Under such conditions, Colombia's predicament has been a particularly hard sell. Many of the country's problems are no longer deemed emergencies, since Colombia is far safer and more prosperous than it was at its low point of violence and instability in the late 1980s and 1990s. Yet while the government has retaken the momentum from drug-trafficking organizations and improved security, particularly in the country's largest cities and towns, several conflicts are still ongoing in the country's border and coastal regions. Smaller cartels that more closely resemble gangs now lurk along many of the key drug-trafficking lanes of the country's coastline. Less visible and on a smaller scale, these conflicts nonetheless continue to add to the toll and make reconstructing lives difficult.
Even before this fresh violence, the scale of humanitarian needs in this country of 26 million was great. By the end of 2010, there were 3.7 million officially registered internally displaced persons in Colombia—second only to the number of IDPs in Sudan. Independent NGOs operating in Colombia believe the true number of IDPs in Colombia may be even greater, as high as 4.5 or 5 million. Many of these people were displaced years ago, but more are uprooted each year, including over 125,000 in 2010 and a similar number likely by the end of 2011.
Those displaced in recent years have been forced out of their homes by several factors. Armed groups continue to contest for the control of drug routes, often violently. Meanwhile, long-standing land ownership disputes have continued to push particularly indigenous and black-Colombian communities off their lands. Devastating floods also affected 2.4 million people in the last quarter of 2010 alone. And new industrial projects are also taking a toll. As security has improved in much of the country, foreign mining and petroleum companies, with the help of the national government, have begun large-scale mining and drilling projects to extract more of Colombia's vast mineral and fossil fuel wealth, displacing local populations in the process.
"Chronic IDP operations like the one in Colombia get less and less attention from donors. When there is media attention it is much easier to sell an operation," Fontanini says. One reason other emergencies have received more attention is a simple visual difference: unlike in so many African countries, she notes, "Here there are no camps."
As each month passes, fewer resources are available to aid Colombia's millions of IDPs. It's not only UNCHR that has been affected; the NGOs it collaborates with are similarly short-funded, meaning that neither the 20 NGOs nor the 12 international organizations that UNCHR works with can make up for the cutbacks. The Colombian government has energetically tried to fill the gap—it spent at least $1 million in response to the flooding at the end of 2010—but it too is unable to make up for shortfalls from other UNHCR donors.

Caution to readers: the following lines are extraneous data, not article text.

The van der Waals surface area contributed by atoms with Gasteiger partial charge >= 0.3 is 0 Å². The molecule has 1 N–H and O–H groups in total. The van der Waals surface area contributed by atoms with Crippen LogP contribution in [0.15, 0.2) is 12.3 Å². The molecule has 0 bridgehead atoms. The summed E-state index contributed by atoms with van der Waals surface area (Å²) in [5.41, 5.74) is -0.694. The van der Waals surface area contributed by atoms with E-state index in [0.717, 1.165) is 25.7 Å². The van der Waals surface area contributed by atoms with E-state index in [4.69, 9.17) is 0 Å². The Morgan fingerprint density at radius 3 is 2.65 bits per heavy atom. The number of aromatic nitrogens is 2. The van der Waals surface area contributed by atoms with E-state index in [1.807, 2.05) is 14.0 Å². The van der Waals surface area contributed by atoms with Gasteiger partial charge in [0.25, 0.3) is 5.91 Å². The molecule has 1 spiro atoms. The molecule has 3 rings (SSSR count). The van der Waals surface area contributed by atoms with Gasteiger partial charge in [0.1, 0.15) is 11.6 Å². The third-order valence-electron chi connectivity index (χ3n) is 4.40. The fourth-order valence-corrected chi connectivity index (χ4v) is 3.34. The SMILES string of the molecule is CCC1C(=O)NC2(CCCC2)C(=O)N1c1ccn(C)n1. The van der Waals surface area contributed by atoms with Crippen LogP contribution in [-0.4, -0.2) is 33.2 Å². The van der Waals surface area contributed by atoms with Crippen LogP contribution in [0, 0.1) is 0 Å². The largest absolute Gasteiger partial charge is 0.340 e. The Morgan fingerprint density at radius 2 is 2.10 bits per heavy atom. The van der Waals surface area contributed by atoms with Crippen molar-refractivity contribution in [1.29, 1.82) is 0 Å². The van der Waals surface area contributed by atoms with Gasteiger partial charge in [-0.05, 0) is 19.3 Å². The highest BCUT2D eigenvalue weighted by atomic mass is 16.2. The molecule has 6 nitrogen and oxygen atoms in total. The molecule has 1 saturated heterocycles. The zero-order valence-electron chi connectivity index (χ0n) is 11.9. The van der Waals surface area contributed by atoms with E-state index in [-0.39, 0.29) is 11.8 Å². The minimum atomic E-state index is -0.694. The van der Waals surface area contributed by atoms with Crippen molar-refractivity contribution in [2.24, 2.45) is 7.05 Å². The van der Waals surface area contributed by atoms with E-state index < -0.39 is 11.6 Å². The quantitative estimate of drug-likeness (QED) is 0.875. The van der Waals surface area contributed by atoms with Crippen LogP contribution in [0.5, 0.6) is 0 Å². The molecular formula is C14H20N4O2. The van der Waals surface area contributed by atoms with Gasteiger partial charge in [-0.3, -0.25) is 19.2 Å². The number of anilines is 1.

Many local NGOs are also having to cut back, since some of their funding depends on UNHCR. "In the last few years, support is down about 50 percent from what it was," says Luís Andrade, senior advisor for Organización Nacional de Indígenas de Colombia (National Organization of Colombian Indigenous). "This is worrying because the situation—the violence, the displacement, and human rights abuses—still continues."
Even organizations that no longer actively work with UNHCR feel the effects of increased cutbacks. Until 2009, when UNHCR closed its office in the city of Bucaramanga, Fundación Mujer y Futuro (The Foundation for Women and the Future) worked with UNHCR to protect displaced women in several regions. Although the direct relationship ended then, the foundation hoped to receive continued funding from UNHCR, but has been disappointed. "The situation is critical. It's impossible to find the resources to do what we used to do with UNHCR," says Isabel Ortíz, the foundation's director.
And even organizations that do not rely on UNHCR for funding or direct support nonetheless fear any scaling back of its operations. Atle Solberg, the Colombia country director for the Norwegian Refugee Council, said that is it too early to see an effect of UNHCR's September office closures, but that now, without the UNHCR office in Barranquilla, NRC has been left "largely alone in Santa Marta—in César and Guajira [departments on the northern Venezuelan border]—and we find that unfortunate of course, because there's so much to do." Solberg said he spoke with António Guterres, the U.N. High Commissioner for Refugees, last December to convey how important a well-funded UNHCR is for the mission UNHCR and NRC share. "There are still significant gaps all over the country, and we look upon UNHCR as a key partner," Solberg says.
Refugees Global Press Review
Compiled by Media Relations and Public Information Service, UNHCR
For UNHCR Internal Distribution